The truth that this manga pursues for its characters is that not all of them are ready for romance.  Some have had traumatic past experiences with love and family relationships that have damaged them.  And this new found friendship among the residents of the mansion, no matter how bizarre it seems, is enough for them right now.  

I love this valuing of friendship, especially between males and females.


The boys can often get Sunako to pretend she is a Lady to achieve a certain goal, but afterwards she goes right back to being a goth with a bad attitude.  


Sunako has serious issues with body image, self worth, and human connection.  The boys seem to realize this about her, as well as, the fact that they can only do so much to help her with it.  

The bulk of the work is on Sunako's end and needs to start with her realizing she has an issue, and becoming willing to work on herself to better her life.

Sunako thinks there is something fundamentally different between her and the so called 'Radiant Ones'.  So when the boys focus on getting her to change her self image while still accepting her for who she is it hits me right in the feels.



That being said, the boys will also hit her with a reality check when necessary, which also hits me in the feels.


And yet, despite their efforts, Sunako continues to resist change.

I love this aspect of the story, because rather than seeing it as a dead-end, it feels very true to Sunako's character.

Sunako is not miserable.  In actuality, she lives an extremely comfortable, indulgent, life.  Her only misfortune is that she has to go to school and has nosebleeds when the boys are too handsome around her.  There isn't actually any catalyst for her to change her ways at 15 years old.


Sunako is not a lost cause.  She is good at plenty of things other than the one thing her Aunt wants for her.  And even the girls in the series whom she befriends adore her for her talents and friendship despite the rest of her quirks.



The Crude Humor


The comedy, and general storytelling, in this series is rather brutish and unrefined.  

Along with the fact that these princes are NOT Prince Charmings comes Kyouhei constantly calling Sunako a bitch, and Sunako repeatedly threatening to murder them.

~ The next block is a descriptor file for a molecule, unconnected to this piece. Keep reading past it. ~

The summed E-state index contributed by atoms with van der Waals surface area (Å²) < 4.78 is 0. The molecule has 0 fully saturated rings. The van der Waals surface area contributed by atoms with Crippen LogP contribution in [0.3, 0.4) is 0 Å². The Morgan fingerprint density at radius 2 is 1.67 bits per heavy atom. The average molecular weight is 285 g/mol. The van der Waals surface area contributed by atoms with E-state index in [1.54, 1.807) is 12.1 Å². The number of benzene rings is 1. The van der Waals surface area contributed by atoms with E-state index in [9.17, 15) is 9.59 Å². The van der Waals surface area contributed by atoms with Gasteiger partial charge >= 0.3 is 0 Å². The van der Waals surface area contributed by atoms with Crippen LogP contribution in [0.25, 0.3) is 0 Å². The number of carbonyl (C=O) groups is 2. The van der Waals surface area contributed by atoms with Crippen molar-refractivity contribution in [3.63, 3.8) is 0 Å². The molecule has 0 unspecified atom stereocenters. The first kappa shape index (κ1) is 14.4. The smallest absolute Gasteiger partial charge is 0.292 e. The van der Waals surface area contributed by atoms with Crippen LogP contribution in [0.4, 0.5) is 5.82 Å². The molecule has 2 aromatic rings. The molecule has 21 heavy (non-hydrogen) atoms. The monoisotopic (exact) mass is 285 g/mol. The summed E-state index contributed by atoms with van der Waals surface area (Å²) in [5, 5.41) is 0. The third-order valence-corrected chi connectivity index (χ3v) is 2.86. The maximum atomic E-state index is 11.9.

Sunako makes references to how much she would like to see a crime scene and a dead body.  

The boys endure an absurd amount of sexual harassment, like when their adoring female fans attack them in a mob formation.  


This manga feels like its about real (rude) teenagers.  

Even if so much of it is absurd.  These characters are very young, living unsupervised in a mansion, and combating a whole slew of unrealistic, extreme, altercations which are often as bizarre as they are entertaining.  Their selfish, stubborn, unwise, and childish behavior feels quite realistic.  


C'mon didn't you curse a lot and do stupid shit as a teenager too?

And as someone who generally prefers sweet, relaxing, nonabrasive stories, the irony of my enjoyment of this series is definitely not lost on me.  

The Art


The art style and quality is all over the place in this series.  Most of the characters spend the bulk of the time in chibi form, which to me makes sense because that is often used to demonstrate comedy and the bulk of the series is comedy.


Even when characters are out of chibi form they are often looking slightly off.  Almost like they are monsters.  Hands and feet might be HUGE and attached to stick skinny arms and legs.  Faces might be extremely pointed with eyes positioned in ways that really throw off the perspective.  


Sometimes the boys look alike, but they have such distinct personalities that I usually had not issue telling them apart. 


It is not a favorite art style of mine at all.  Even when the characters are in their bishounen glam shots, like on the covers, I'm not into it at all.  That being said, I do feel like it fits this story perfectly.

In Conclusion

 

This manga is not going to give you anything you would typically expect from a shoujo manga, and that is what is so fantastic about it. 

If you're a sucker for unlikely friendships, like me, then read this series.


If you like series' with crude humor, read this series.


The sky's the limit with the absurdity included in The Wallflower, so I highly recommend you read it to see for yourself.


Thanks for reading!

Amanda 

Images were screenshot from an online scanlation.  I personally hope this series gets a re-release in quality bindup editions!